Resident asks: waddle they do to help ducks?

Karen Neilsen, of Wanaka, is in a flap over traffic-related duck deaths on Wanaka's lakefront and is calling for ''ducks crossing'' signs reminding motorists to slow down.

Ms Neilsen has long been concerned for the safety of Wanaka's duck population, which regularly waddles across busy Ardmore St between the lake and Pembroke Park, or the hospitality precinct. Feathery fatalities, the result of being struck by vehicles, are not uncommon.

After watching one of a pair of ducks get run over last summer, Ms Neilsen was spurred into action.

''It just broke my heart because the other duck, the mate, was just beside itself.''

She approached new Queenstown Lakes district councillor Calum MacLeod, who told the Otago Daily Times he planned to raise the duck debate at next week's Wanaka Community Board meeting, despite being unsure where he personally stood on the matter yet.

''I always stop for ducks crossing the road and sometimes you get strange looks from people, but it is something that happens reasonably regularly ... that's as much as an opinion as I've got, really,'' he said.

QLDC senior communications adviser Michele Poole said the signage suggestion had been raised before, but the community board had not been keen on a ''proliferation of signs'', as the ducks did not all cross in one place.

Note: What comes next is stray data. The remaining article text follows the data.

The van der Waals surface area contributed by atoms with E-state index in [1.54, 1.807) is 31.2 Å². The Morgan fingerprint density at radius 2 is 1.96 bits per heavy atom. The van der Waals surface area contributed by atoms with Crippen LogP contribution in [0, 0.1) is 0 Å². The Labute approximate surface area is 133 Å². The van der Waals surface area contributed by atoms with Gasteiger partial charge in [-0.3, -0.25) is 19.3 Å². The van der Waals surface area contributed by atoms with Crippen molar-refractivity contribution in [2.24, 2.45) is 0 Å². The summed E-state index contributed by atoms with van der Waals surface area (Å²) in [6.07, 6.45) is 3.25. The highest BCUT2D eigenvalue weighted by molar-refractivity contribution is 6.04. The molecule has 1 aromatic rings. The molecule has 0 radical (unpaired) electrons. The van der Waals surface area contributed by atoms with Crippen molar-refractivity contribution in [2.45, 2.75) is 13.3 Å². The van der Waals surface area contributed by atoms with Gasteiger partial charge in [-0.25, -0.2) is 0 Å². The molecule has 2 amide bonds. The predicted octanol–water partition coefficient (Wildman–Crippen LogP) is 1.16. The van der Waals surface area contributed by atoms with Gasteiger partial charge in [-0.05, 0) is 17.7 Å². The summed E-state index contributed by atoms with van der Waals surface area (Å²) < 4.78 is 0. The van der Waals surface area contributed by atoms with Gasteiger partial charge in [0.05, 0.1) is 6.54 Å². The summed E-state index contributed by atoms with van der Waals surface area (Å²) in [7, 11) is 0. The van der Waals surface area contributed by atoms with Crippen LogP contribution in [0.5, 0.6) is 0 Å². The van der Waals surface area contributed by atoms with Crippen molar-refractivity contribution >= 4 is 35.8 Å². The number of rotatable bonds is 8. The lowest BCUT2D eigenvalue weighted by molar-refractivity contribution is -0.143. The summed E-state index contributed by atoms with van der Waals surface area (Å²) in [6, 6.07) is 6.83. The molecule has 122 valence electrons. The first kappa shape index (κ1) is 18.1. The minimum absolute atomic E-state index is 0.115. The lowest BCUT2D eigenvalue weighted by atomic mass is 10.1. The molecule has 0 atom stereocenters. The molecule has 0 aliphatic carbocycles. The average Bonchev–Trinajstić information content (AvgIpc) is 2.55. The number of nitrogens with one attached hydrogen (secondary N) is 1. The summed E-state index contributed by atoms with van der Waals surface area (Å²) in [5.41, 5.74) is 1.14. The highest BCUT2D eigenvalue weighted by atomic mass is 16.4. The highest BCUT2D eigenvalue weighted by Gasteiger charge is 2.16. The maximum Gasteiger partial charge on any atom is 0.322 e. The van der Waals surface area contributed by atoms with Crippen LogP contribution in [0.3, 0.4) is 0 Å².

Deputy mayor Lyal Cocks confirmed the idea had already been rejected by the board.

''It's come up several times ... when it was discussed last time it didn't seem practical and if people drive carefully you don't usually run into animals ... we don't put signs up for everything.''

However, Ms Neilsen said Wanaka's many visiting motorists were generally unaware of the road-crossing ducks, ''so they fire through [Ardmore St] and the ducks get killed''.

Signs did not need to be ''plastered on every lamppost''. One at each end of the lakefront stretch of Ardmore St would be sufficient.

Despite the previous failed attempts to install signage, Ms Neilsen hoped her proposal would not end up another dead duck.

''Everyone I've spoken to really, really wants it to happen ... ducks are part of our community.''